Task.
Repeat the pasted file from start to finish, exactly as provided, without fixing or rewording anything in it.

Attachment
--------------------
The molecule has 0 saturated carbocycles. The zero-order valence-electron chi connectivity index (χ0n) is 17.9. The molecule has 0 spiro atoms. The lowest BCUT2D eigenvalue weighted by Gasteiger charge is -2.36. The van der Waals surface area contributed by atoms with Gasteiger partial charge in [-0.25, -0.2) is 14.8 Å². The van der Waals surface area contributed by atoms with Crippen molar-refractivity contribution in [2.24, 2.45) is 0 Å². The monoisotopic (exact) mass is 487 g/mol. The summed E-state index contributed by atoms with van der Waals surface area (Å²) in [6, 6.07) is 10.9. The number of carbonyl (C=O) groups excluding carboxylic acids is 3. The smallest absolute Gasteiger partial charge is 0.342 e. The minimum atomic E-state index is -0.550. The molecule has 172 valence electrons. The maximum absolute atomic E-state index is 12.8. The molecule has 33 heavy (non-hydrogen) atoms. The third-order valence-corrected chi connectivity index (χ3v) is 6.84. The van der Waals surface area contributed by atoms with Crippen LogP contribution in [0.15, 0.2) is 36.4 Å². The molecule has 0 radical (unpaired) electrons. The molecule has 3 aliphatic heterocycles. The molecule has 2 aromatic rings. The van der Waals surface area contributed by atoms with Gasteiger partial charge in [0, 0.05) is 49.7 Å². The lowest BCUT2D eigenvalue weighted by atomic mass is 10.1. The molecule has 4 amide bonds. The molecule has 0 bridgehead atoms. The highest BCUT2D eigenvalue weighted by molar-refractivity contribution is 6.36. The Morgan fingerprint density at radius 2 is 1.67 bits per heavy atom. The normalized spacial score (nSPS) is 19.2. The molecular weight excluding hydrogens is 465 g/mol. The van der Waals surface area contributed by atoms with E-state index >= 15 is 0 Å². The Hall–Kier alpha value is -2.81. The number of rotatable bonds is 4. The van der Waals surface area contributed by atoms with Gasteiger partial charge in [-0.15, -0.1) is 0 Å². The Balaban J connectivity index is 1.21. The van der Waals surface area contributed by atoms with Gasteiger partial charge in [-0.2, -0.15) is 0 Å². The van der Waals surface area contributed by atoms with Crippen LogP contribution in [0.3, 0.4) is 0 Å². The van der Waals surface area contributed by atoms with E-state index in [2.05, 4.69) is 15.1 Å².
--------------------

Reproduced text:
The molecule has 0 saturated carbocycles. The zero-order valence-electron chi connectivity index (χ0n) is 17.9. The molecule has 0 spiro atoms. The lowest BCUT2D eigenvalue weighted by Gasteiger charge is -2.36. The van der Waals surface area contributed by atoms with Gasteiger partial charge in [-0.25, -0.2) is 14.8 Å². The van der Waals surface area contributed by atoms with Crippen molar-refractivity contribution in [2.24, 2.45) is 0 Å². The monoisotopic (exact) mass is 487 g/mol. The summed E-state index contributed by atoms with van der Waals surface area (Å²) in [6, 6.07) is 10.9. The number of carbonyl (C=O) groups excluding carboxylic acids is 3. The smallest absolute Gasteiger partial charge is 0.342 e. The minimum atomic E-state index is -0.550. The molecule has 172 valence electrons. The maximum absolute atomic E-state index is 12.8. The molecule has 33 heavy (non-hydrogen) atoms. The third-order valence-corrected chi connectivity index (χ3v) is 6.84. The van der Waals surface area contributed by atoms with Crippen LogP contribution in [0.15, 0.2) is 36.4 Å². The molecule has 0 radical (unpaired) electrons. The molecule has 3 aliphatic heterocycles. The molecule has 2 aromatic rings. The van der Waals surface area contributed by atoms with Gasteiger partial charge in [0, 0.05) is 49.7 Å². The lowest BCUT2D eigenvalue weighted by atomic mass is 10.1. The molecule has 4 amide bonds. The molecule has 0 bridgehead atoms. The highest BCUT2D eigenvalue weighted by molar-refractivity contribution is 6.36. The Morgan fingerprint density at radius 2 is 1.67 bits per heavy atom. The normalized spacial score (nSPS) is 19.2. The molecular weight excluding hydrogens is 465 g/mol. The van der Waals surface area contributed by atoms with E-state index >= 15 is 0 Å². The Hall–Kier alpha value is -2.81. The number of rotatable bonds is 4. The van der Waals surface area contributed by atoms with Gasteiger partial charge in [-0.15, -0.1) is 0 Å². The Balaban J connectivity index is 1.21. The van der Waals surface area contributed by atoms with Gasteiger partial charge in [-0.2, -0.15) is 0 Å². The van der Waals surface area contributed by atoms with Crippen LogP contribution in [0.3, 0.4) is 0 Å². The van der Waals surface area contributed by atoms with E-state index in [2.05, 4.69) is 15.1 Å².